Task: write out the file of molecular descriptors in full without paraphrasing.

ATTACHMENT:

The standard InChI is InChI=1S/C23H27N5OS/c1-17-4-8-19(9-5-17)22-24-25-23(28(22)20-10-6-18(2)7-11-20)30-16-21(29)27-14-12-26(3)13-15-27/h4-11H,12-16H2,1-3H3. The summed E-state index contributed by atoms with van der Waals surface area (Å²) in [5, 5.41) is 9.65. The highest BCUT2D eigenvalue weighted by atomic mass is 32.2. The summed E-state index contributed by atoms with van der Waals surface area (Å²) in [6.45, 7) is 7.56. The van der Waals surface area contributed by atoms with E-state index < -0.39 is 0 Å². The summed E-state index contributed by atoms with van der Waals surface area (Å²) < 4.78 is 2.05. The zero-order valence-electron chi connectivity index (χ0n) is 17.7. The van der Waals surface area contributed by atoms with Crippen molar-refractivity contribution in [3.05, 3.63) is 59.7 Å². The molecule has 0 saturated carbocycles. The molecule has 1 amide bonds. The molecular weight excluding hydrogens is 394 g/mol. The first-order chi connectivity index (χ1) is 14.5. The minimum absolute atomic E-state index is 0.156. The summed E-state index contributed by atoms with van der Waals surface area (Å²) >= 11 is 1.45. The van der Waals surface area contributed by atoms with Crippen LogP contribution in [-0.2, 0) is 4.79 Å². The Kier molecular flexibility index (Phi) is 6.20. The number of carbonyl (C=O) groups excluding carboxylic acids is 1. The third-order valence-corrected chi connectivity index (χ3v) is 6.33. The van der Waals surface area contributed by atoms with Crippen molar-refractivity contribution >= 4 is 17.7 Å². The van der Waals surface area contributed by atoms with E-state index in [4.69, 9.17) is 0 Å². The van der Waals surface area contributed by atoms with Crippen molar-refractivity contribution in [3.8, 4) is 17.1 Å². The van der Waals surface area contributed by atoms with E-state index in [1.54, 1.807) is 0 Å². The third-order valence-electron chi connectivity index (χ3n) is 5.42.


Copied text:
The standard InChI is InChI=1S/C23H27N5OS/c1-17-4-8-19(9-5-17)22-24-25-23(28(22)20-10-6-18(2)7-11-20)30-16-21(29)27-14-12-26(3)13-15-27/h4-11H,12-16H2,1-3H3. The summed E-state index contributed by atoms with van der Waals surface area (Å²) in [5, 5.41) is 9.65. The highest BCUT2D eigenvalue weighted by atomic mass is 32.2. The summed E-state index contributed by atoms with van der Waals surface area (Å²) in [6.45, 7) is 7.56. The van der Waals surface area contributed by atoms with E-state index < -0.39 is 0 Å². The summed E-state index contributed by atoms with van der Waals surface area (Å²) < 4.78 is 2.05. The zero-order valence-electron chi connectivity index (χ0n) is 17.7. The van der Waals surface area contributed by atoms with Crippen molar-refractivity contribution in [3.05, 3.63) is 59.7 Å². The molecule has 0 saturated carbocycles. The molecule has 1 amide bonds. The molecular weight excluding hydrogens is 394 g/mol. The first-order chi connectivity index (χ1) is 14.5. The minimum absolute atomic E-state index is 0.156. The summed E-state index contributed by atoms with van der Waals surface area (Å²) >= 11 is 1.45. The van der Waals surface area contributed by atoms with Crippen LogP contribution in [-0.2, 0) is 4.79 Å². The Kier molecular flexibility index (Phi) is 6.20. The number of carbonyl (C=O) groups excluding carboxylic acids is 1. The third-order valence-corrected chi connectivity index (χ3v) is 6.33. The van der Waals surface area contributed by atoms with Crippen molar-refractivity contribution >= 4 is 17.7 Å². The van der Waals surface area contributed by atoms with E-state index in [4.69, 9.17) is 0 Å². The van der Waals surface area contributed by atoms with Crippen molar-refractivity contribution in [3.8, 4) is 17.1 Å². The van der Waals surface area contributed by atoms with E-state index in [1.54, 1.807) is 0 Å². The third-order valence-electron chi connectivity index (χ3n) is 5.42.